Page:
Thunder Road

By Brenda S. Brown

Here is some trivial knowledge that is only known by a select few acquaintances; one of my favorite actors is Robert Mitchum, the gravel-voiced hero of countless blockbuster movies. Here is another little know fact, my parents did not allow us youngsters to view "Thunder Road" for years because they thought it was controversial in nature.  

The cult-favorite movie focuses on Mitchum's character, Lucas Doolin, earning a living as a bootlegger by delivering the illegal liquor his father distills and Gene Barry's character, Troy Barrett, attempting to enforce the law against running moonshine whiskey.  The movie was released on May 10, 1958 and it might surprise some readers to know that it is rumored in particular circles to be a preface for NASCAR racing because several of the early champions were also stock-car racers and bootleggers.  

An interesting fact that I discovered during my research is that most of the movie belonged to Mitchum, he co-wrote and produced it, composed the unforgettable theme song, and then created a recording of the song "The Ballard of Thunder Road" that became a successful hit. 

Contrary to the habits of most celebrities, he used part of his given name; Robert Charles Durman Mitchum.  Even though he never apologized for his love and use of cigarettes and alcohol, he managed to stay married to his original wife who was the mother of their three children.  Later in life he was well known as a bad-boy of Hollywood suffering through legal problems and brushes with the judicial system.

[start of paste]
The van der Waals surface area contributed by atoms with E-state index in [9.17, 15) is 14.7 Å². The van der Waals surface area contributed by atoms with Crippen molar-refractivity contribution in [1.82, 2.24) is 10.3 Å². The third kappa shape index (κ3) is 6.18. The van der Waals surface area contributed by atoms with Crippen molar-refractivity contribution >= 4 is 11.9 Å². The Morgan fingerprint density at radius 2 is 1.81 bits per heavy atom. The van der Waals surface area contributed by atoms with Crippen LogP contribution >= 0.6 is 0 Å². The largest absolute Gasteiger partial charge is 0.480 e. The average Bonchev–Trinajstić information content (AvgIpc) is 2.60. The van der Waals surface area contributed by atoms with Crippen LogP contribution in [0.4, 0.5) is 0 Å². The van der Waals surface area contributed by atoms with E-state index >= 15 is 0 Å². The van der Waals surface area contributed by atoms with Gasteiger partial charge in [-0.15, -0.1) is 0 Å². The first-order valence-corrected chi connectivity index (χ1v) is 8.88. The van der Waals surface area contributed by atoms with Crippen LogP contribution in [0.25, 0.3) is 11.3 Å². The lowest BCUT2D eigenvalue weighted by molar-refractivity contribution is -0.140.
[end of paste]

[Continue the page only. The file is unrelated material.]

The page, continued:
The part of younger brother, Robin was originally offered to Elvis Presley, as requested by Mitchum, and although Elvis was eager to play the part, Colonel Tom Parker demanded an unreasonable price for his efforts and the offer was withdrawn.  James, Mitchum's son, was subsequently given the part and it worked out positively because they looked so much alike.  A little known fact is that Mitchum himself financed the film production. 

His performances included lead parts in The Winds of War and the sequel, War and Remembrance.  Later he was heard in several commercial efforts for the beef industry in "Beef, it's what's for dinner" campaign.   

When Mitchum died at age 79 from emphysema and lung cancer, at his request he was cremated and his ashes were scattered at sea by Dorothy, his wife, and Jane Russell, his neighbor.  No formal funeral service was performed. 


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